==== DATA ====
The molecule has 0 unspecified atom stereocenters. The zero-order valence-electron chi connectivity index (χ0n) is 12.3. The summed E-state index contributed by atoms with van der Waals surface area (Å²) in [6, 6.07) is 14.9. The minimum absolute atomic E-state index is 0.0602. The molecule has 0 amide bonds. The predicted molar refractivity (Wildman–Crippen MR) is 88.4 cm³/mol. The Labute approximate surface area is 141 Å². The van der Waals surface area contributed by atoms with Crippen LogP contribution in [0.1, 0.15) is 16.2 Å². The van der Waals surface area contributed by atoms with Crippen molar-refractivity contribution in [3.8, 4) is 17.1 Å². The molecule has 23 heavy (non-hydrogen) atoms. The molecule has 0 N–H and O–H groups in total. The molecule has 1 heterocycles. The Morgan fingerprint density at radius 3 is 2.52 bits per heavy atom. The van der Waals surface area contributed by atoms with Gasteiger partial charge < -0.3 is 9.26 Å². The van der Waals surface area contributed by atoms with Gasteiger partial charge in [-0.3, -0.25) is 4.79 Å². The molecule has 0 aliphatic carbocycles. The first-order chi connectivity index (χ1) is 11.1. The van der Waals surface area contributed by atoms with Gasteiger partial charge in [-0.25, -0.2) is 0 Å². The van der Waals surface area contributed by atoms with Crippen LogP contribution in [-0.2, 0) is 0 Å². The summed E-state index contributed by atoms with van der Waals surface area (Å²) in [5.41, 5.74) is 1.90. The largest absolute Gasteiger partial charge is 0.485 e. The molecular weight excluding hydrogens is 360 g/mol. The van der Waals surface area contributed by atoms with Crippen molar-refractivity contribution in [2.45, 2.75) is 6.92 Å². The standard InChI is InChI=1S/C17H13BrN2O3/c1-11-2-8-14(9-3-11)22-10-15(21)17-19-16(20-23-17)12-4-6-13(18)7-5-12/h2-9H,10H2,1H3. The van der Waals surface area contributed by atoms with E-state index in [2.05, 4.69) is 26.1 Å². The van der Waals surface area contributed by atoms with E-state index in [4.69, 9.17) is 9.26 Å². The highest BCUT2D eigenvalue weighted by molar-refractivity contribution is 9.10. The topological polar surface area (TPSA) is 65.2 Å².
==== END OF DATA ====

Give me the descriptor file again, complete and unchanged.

The molecule has 0 unspecified atom stereocenters. The zero-order valence-electron chi connectivity index (χ0n) is 12.3. The summed E-state index contributed by atoms with van der Waals surface area (Å²) in [6, 6.07) is 14.9. The minimum absolute atomic E-state index is 0.0602. The molecule has 0 amide bonds. The predicted molar refractivity (Wildman–Crippen MR) is 88.4 cm³/mol. The Labute approximate surface area is 141 Å². The van der Waals surface area contributed by atoms with Crippen LogP contribution in [0.1, 0.15) is 16.2 Å². The van der Waals surface area contributed by atoms with Crippen molar-refractivity contribution in [3.8, 4) is 17.1 Å². The molecule has 23 heavy (non-hydrogen) atoms. The molecule has 0 N–H and O–H groups in total. The molecule has 1 heterocycles. The Morgan fingerprint density at radius 3 is 2.52 bits per heavy atom. The van der Waals surface area contributed by atoms with Gasteiger partial charge < -0.3 is 9.26 Å². The van der Waals surface area contributed by atoms with Gasteiger partial charge in [-0.3, -0.25) is 4.79 Å². The molecule has 0 aliphatic carbocycles. The first-order chi connectivity index (χ1) is 11.1. The van der Waals surface area contributed by atoms with Gasteiger partial charge in [-0.25, -0.2) is 0 Å². The van der Waals surface area contributed by atoms with Crippen LogP contribution in [-0.2, 0) is 0 Å². The summed E-state index contributed by atoms with van der Waals surface area (Å²) in [5.41, 5.74) is 1.90. The largest absolute Gasteiger partial charge is 0.485 e. The molecular weight excluding hydrogens is 360 g/mol. The van der Waals surface area contributed by atoms with Crippen molar-refractivity contribution in [2.45, 2.75) is 6.92 Å². The standard InChI is InChI=1S/C17H13BrN2O3/c1-11-2-8-14(9-3-11)22-10-15(21)17-19-16(20-23-17)12-4-6-13(18)7-5-12/h2-9H,10H2,1H3. The van der Waals surface area contributed by atoms with E-state index in [2.05, 4.69) is 26.1 Å². The van der Waals surface area contributed by atoms with E-state index in [4.69, 9.17) is 9.26 Å². The highest BCUT2D eigenvalue weighted by molar-refractivity contribution is 9.10. The topological polar surface area (TPSA) is 65.2 Å².